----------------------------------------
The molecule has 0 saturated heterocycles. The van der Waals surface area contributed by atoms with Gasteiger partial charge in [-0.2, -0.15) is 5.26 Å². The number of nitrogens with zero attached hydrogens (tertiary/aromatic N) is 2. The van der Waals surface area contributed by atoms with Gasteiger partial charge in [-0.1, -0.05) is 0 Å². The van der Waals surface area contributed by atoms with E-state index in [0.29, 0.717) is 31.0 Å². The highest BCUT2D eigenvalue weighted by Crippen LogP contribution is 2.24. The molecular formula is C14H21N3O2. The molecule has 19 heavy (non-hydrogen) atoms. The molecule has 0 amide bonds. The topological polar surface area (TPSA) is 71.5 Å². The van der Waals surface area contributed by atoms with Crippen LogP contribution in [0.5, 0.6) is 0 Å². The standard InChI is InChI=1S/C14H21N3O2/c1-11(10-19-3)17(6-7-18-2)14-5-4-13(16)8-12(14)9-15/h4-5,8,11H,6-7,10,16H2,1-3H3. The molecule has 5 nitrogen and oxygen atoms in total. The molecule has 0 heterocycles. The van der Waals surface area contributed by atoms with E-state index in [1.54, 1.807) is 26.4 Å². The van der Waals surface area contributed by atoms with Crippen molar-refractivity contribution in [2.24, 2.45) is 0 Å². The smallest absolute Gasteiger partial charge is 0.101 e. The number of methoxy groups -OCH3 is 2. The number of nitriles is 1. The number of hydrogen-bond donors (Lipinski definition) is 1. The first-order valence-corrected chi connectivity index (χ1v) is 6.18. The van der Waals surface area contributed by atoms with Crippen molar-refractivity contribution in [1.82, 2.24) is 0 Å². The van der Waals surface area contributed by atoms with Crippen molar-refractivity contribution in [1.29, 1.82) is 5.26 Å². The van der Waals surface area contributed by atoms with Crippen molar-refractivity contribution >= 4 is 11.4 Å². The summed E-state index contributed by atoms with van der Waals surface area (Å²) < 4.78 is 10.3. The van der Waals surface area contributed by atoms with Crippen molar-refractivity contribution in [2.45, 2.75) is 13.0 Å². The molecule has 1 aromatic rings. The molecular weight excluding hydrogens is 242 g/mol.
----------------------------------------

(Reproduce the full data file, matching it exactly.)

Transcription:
The molecule has 0 saturated heterocycles. The van der Waals surface area contributed by atoms with Gasteiger partial charge in [-0.2, -0.15) is 5.26 Å². The number of nitrogens with zero attached hydrogens (tertiary/aromatic N) is 2. The van der Waals surface area contributed by atoms with Gasteiger partial charge in [-0.1, -0.05) is 0 Å². The van der Waals surface area contributed by atoms with E-state index in [0.29, 0.717) is 31.0 Å². The highest BCUT2D eigenvalue weighted by Crippen LogP contribution is 2.24. The molecular formula is C14H21N3O2. The molecule has 19 heavy (non-hydrogen) atoms. The molecule has 0 amide bonds. The topological polar surface area (TPSA) is 71.5 Å². The van der Waals surface area contributed by atoms with Crippen LogP contribution in [0.5, 0.6) is 0 Å². The standard InChI is InChI=1S/C14H21N3O2/c1-11(10-19-3)17(6-7-18-2)14-5-4-13(16)8-12(14)9-15/h4-5,8,11H,6-7,10,16H2,1-3H3. The molecule has 5 nitrogen and oxygen atoms in total. The molecule has 0 heterocycles. The van der Waals surface area contributed by atoms with E-state index in [1.54, 1.807) is 26.4 Å². The van der Waals surface area contributed by atoms with Crippen molar-refractivity contribution in [2.24, 2.45) is 0 Å². The smallest absolute Gasteiger partial charge is 0.101 e. The number of methoxy groups -OCH3 is 2. The number of nitriles is 1. The number of hydrogen-bond donors (Lipinski definition) is 1. The first-order valence-corrected chi connectivity index (χ1v) is 6.18. The van der Waals surface area contributed by atoms with Crippen molar-refractivity contribution in [1.82, 2.24) is 0 Å². The van der Waals surface area contributed by atoms with Crippen molar-refractivity contribution in [1.29, 1.82) is 5.26 Å². The van der Waals surface area contributed by atoms with Crippen molar-refractivity contribution >= 4 is 11.4 Å². The summed E-state index contributed by atoms with van der Waals surface area (Å²) < 4.78 is 10.3. The van der Waals surface area contributed by atoms with Crippen molar-refractivity contribution in [2.45, 2.75) is 13.0 Å². The molecule has 1 aromatic rings. The molecular weight excluding hydrogens is 242 g/mol.